Physics Help Forum Average Velocity and Angle of Inclination of a Slope

 Kinematics and Dynamics Kinematics and Dynamics Physics Help Forum

 Feb 6th 2014, 03:33 AM #1 Junior Member   Join Date: Feb 2014 Posts: 2 Average Velocity and Angle of Inclination of a Slope What is the relationship between a ball rolling down a slope (ramp) and its average velocity. I know we are supposed to use: v^2 = ut + at/2 and F = mgsin(degree). But assume initial velocity is zero. Also if I do an experiment and I get results (make a graph between average velocity and cosine or sine of angle) how can I find the frictional force found within the slope? I'll know there is an error (friction) as the graph is linear but nor propotional. Thanks!
 Feb 6th 2014, 08:03 AM #2 Physics Team     Join Date: Jun 2010 Location: Morristown, NJ USA Posts: 2,344 You asked about a ball rolling down a ramp, but to simplify let's consider a block sliding down the ramp. The reason is that a rolling ball introduces issues having to do with angular momentum that complicates the analysis. if you truly mean a rolling ball then the analysis requires that you provide the ball's diameter and mass, and whetger it's solid or hollow. The sum of forces that act in the direction of the ramp is: F = mg sin(theta) - umg cos(theta) where u = coefficient of friction. Hence the acceleration of the block is: a = mg sin(theta) - ug cos(theta) The time 'T' it takes to slide to the end of the ramp, starting with zero velocity, can be found from: D = (1/2)a T^2. The average velocity will then be the distance travelled divided by time: V_avg = D/T Hope this helps.
Mar 8th 2014, 09:23 AM   #3
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Join Date: Feb 2013
Location: Greater St. Louis area
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Additonal requirements for block on inclined plane

 Originally Posted by ChipB You asked about a ball rolling down a ramp, but to simplify let's consider a block sliding down the ramp. The reason is that a rolling ball introduces issues having to do with angular momentum that complicates the analysis. if you truly mean a rolling ball then the analysis requires that you provide the ball's diameter and mass, and whetger it's solid or hollow. The sum of forces that act in the direction of the ramp is: F = mg sin(theta) - umg cos(theta) where u = coefficient of friction. Hence the acceleration of the block is: a = mg sin(theta) - ug cos(theta) The time 'T' it takes to slide to the end of the ramp, starting with zero velocity, can be found from: D = (1/2)a T^2. The average velocity will then be the distance travelled divided by time: V_avg = D/T Hope this helps.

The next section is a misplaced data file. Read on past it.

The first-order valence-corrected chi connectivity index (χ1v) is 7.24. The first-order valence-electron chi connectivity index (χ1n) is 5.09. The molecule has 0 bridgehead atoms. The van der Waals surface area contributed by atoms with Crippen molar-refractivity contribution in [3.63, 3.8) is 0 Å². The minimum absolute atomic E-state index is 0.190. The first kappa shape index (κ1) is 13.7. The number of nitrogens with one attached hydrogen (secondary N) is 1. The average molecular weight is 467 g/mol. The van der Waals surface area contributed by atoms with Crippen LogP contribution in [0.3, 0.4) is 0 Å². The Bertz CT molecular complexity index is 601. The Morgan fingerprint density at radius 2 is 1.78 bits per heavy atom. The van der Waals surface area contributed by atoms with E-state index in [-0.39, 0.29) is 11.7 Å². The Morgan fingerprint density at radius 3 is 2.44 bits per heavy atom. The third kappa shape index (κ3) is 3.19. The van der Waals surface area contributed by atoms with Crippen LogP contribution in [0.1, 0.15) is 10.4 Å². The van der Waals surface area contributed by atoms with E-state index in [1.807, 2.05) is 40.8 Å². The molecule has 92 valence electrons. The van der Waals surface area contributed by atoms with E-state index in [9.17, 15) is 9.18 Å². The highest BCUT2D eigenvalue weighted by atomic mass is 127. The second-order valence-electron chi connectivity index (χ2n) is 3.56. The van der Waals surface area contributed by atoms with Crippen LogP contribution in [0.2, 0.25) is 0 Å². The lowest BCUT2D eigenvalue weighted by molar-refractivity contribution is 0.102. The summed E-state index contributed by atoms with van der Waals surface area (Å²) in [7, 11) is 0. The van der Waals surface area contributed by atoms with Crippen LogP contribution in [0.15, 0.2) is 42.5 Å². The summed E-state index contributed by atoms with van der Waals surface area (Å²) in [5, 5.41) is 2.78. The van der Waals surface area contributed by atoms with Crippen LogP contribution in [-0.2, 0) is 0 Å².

This was a very helpful post but I have a problem which expands on this one.

A block stands at rest and slides down a plane inclined at an angle theta with a coefficient of kinetic friction u (mu) . What should theta be so that the block travels a given horizontal distance in the minimum amount of time?

I got the above with the addition of x = D cos theta.

Therefore t = ( 2 D cos theta/ (g sin theta - u g cos theta) )^(1/2)

Simplifying
t = (2 D/ g)^(1/2) (cos theta)^(1/2) (sin theta - u cos theta)^(-1/2)

Now take dt/d theta and set to zero

(2 D/ g)^(1/2) *
[ (1/2) (-sin theta)^(-1/2) * (sin theta - u cos theta)^(-1/2)]

-[ (cos theta)^(1/2) * (cos theta + u sin theta)^(-3/2)]

setting this to zero eliminates the constant term but I am left with an imaginary part. Can the imaginary part just be eliminated? Did I over-complicate this?

Thanks for any help.

 Mar 8th 2014, 09:40 AM #4 Physics Team     Join Date: Jun 2010 Location: Morristown, NJ USA Posts: 2,344 Given that 'a' is measured in the direction of the plane, the horizontal component of it is: a cos(theta). So the horizontal distance travelled in time t is: x=cos(theta) (mg sin(theta)-mu g cos(theta)) t^2 To maximize x in time t you want to maximize the quantity cos(theta) (mg sin(theta)-mu g cos(theta)) Try taking the derivative with respect to theta and set it to zero - what do you get?
Mar 8th 2014, 10:53 AM   #5
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Join Date: Feb 2013
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 Originally Posted by ChipB Given that 'a' is measured in the direction of the plane, the horizontal component of it is: a cos(theta). So the horizontal distance travelled in time t is: x=cos(theta) (mg sin(theta)-mu g cos(theta)) t^2 To maximize x in time t you want to maximize the quantity cos(theta) (mg sin(theta)-mu g cos(theta)) Try taking the derivative with respect to theta and set it to zero - what do you get?

Thank you so much Chip. That does give me the correct answer!

I just wanted to clarify for anyone else reading this:

I believe that your equation should eliminate the m because with the m gives force not acceleration and the x term should include 1/2 for
x= 1/2 a t^2.

But I got it and must review where I went wrong. Thanks again!

Today's quote by Albert: "There are only two things that are infinite - the universe and human stupidity...and I'm not sure about the former!"

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